Data protection is becoming central to the digital transformation of financial services businesses. Heightened awareness of data privacy issues is driving government policy on consumer protection — including a legal obligation for insurers to obtain consent for using consumer data for various purposes. Robin Wagner, Senior Vice President, International Insurance at TransUnion, walks us through the dynamics of consumer consent and shows how, by offering an ecosystem of additional services, insurers can gain consent while building customer trust and loyalty.
In today’s article we examine one of the most important variables shaping the development of insurance globally: consumer consent. The flow of data and the development of new analytics and AI technologies are increasing at tremendous pace opening many potential new benefits for consumers and insurers, but all is contingent upon consumer consent.
The number of people affected by identity theft, fraud and data breaches has spiked in recent years, resulting in growing costs for insurers. Insurers across all lines of business lose about $80 billion each year to fraud, and approximately 60% of insurers say fraud has increased over the last four years.1
A heightened awareness of the risks of fraud and the need to protect consumers’ identities, privacy and data are having a big impact on government policy, driving change in the legislative structures of many countries. Nowadays, consumers (and regulators) want to know how their data is being used, why certain decisions have been made about their insurance products, and how their digital identities are being managed, stored, secured and protected.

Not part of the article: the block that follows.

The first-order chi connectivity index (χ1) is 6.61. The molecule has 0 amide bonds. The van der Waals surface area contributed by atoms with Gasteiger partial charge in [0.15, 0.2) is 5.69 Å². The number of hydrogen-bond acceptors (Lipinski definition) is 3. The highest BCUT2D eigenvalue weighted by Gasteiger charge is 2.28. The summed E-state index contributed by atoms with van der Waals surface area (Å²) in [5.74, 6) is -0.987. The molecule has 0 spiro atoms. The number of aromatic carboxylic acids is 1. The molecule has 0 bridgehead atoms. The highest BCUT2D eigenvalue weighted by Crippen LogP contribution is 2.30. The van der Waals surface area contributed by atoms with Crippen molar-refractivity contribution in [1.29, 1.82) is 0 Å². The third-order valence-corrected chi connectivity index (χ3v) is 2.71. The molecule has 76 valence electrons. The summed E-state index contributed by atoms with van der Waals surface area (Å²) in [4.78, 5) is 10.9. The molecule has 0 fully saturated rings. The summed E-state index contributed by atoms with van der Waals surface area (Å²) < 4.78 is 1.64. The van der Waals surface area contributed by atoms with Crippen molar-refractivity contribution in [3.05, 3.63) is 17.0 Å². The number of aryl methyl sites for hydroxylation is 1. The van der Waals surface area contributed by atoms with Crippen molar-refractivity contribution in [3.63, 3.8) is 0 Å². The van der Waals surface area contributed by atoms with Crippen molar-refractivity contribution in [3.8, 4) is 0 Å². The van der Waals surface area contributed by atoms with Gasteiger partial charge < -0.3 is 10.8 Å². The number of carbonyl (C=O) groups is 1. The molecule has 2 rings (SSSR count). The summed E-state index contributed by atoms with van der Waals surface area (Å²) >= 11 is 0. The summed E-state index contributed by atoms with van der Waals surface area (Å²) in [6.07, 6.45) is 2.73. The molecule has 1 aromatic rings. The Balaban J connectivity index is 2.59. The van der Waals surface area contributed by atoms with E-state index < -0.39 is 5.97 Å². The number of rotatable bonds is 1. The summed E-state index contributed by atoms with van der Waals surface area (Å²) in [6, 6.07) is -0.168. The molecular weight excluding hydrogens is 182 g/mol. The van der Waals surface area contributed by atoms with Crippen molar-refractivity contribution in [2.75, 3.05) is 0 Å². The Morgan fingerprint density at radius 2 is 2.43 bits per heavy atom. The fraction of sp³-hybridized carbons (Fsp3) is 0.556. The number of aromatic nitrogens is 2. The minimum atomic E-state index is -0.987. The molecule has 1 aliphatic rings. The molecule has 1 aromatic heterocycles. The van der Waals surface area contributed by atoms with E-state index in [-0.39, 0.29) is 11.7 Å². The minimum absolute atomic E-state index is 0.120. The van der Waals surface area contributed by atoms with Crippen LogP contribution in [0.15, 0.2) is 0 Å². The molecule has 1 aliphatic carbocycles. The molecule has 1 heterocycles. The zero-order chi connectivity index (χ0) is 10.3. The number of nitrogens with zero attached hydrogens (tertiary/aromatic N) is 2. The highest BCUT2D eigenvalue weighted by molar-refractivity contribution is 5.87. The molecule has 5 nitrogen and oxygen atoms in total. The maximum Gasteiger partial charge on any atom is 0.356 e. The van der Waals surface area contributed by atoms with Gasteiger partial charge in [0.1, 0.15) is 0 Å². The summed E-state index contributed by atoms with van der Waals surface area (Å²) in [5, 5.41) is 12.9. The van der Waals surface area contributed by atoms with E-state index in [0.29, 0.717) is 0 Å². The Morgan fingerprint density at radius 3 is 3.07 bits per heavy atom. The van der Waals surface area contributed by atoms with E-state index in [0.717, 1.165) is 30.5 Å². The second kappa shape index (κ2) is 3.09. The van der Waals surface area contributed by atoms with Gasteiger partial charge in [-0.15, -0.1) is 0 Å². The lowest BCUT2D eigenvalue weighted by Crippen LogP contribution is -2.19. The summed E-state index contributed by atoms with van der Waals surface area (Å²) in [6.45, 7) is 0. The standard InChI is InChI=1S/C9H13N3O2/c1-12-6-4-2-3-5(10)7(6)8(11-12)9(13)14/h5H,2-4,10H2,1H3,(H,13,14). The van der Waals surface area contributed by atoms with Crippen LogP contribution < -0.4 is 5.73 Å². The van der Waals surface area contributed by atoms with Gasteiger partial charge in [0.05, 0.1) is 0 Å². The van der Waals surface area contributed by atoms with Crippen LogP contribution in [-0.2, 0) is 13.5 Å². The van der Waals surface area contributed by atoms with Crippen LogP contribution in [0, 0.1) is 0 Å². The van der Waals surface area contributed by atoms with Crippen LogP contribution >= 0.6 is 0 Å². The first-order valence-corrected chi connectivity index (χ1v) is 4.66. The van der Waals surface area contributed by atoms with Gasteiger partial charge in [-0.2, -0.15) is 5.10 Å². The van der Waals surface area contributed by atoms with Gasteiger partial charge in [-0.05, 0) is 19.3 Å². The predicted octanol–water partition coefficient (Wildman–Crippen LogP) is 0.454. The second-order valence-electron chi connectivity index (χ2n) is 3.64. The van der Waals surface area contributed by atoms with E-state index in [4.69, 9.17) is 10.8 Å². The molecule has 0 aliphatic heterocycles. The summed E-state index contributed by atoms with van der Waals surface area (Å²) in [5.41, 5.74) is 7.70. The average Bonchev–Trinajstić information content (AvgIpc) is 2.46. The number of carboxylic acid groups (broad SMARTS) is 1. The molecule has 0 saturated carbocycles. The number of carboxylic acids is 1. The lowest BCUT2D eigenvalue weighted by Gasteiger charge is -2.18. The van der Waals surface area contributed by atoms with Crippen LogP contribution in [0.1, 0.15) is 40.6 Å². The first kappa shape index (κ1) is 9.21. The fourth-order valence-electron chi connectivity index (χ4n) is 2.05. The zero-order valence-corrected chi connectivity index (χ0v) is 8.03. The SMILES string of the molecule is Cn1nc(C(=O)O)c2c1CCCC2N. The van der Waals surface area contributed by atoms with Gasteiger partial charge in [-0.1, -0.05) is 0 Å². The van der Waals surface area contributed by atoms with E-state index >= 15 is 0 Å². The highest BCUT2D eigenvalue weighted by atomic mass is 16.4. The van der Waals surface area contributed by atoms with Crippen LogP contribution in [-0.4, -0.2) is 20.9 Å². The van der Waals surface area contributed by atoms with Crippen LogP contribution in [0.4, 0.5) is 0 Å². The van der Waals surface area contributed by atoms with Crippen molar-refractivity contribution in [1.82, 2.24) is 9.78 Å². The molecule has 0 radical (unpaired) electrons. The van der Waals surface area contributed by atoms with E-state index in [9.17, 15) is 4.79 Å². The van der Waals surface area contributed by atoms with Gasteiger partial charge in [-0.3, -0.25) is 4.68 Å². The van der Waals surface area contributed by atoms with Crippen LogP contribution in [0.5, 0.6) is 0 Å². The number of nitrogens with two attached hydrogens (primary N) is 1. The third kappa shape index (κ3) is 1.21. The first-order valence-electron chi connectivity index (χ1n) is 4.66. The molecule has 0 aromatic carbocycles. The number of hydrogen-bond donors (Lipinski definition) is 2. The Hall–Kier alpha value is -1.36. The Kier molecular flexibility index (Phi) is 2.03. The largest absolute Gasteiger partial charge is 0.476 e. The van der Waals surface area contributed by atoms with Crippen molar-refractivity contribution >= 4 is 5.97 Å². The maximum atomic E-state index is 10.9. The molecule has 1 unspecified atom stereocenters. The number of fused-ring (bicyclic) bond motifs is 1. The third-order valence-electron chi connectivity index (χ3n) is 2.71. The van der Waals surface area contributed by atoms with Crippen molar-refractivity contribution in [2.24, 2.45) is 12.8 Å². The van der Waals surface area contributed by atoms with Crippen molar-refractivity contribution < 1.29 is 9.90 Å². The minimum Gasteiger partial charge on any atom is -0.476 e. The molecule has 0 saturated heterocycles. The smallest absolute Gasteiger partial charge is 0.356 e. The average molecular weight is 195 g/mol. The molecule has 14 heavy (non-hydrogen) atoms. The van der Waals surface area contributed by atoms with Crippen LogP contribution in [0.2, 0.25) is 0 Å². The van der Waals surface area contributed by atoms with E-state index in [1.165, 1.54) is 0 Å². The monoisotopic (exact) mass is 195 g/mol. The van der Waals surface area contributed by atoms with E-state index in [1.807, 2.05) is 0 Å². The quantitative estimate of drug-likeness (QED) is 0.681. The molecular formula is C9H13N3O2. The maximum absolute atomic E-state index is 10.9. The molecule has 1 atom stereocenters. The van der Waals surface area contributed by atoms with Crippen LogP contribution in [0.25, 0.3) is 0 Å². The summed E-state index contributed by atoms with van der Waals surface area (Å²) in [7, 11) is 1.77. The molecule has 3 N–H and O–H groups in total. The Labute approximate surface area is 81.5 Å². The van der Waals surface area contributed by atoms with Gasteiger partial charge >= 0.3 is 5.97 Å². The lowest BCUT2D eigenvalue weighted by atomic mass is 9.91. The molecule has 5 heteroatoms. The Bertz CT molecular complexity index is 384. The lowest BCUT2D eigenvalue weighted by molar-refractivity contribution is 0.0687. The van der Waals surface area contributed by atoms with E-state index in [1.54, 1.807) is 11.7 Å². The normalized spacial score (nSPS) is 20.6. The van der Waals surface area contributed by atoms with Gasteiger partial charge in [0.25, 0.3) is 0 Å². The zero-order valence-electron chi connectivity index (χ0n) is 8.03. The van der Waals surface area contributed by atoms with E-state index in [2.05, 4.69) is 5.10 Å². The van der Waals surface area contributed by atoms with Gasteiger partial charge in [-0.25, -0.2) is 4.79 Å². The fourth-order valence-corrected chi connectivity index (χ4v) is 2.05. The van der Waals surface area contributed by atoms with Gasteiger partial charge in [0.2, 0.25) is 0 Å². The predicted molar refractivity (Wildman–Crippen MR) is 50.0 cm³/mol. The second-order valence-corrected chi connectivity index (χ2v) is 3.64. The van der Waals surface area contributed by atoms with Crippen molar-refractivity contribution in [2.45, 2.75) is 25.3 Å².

Around the world, the use of consumer data in the insurance process is governed by a variety of different sets of legislation, for example insurance, consumer protection and/or data privacy legislation. Most markets have some form of legal protection in place to govern access, use, process, disclosure and transfer of personal, sensitive and credit data.
Recently, there is a noticeable global trend of enacting or updating data protection laws to be on a par with the General Data Protection Regulation in the European Union. Examples include the California Consumer Privacy Act in the US, the General Data Protection Law (Federal Law no. 12,709/2018) in Brazil which is expected to be effective in early 2020, and the Personal Data Protection Bill 2018 in India.
It is important for insurers to be aware of what is permissible and where. Explicit consent may be required for certain purposes, particularly direct marketing and the use of sensitive data. Some jurisdictions may allow insurers to use aggregated data for developing products, as this practice may not necessarily compromise the identity of the individual consumer.
The table below gives a simplified summary of some key legislation pertaining to access, permissibility and exemptions that govern use of data in the insurance process. The chart details are indicative only and not wholly representative of all the laws and relevant legislation.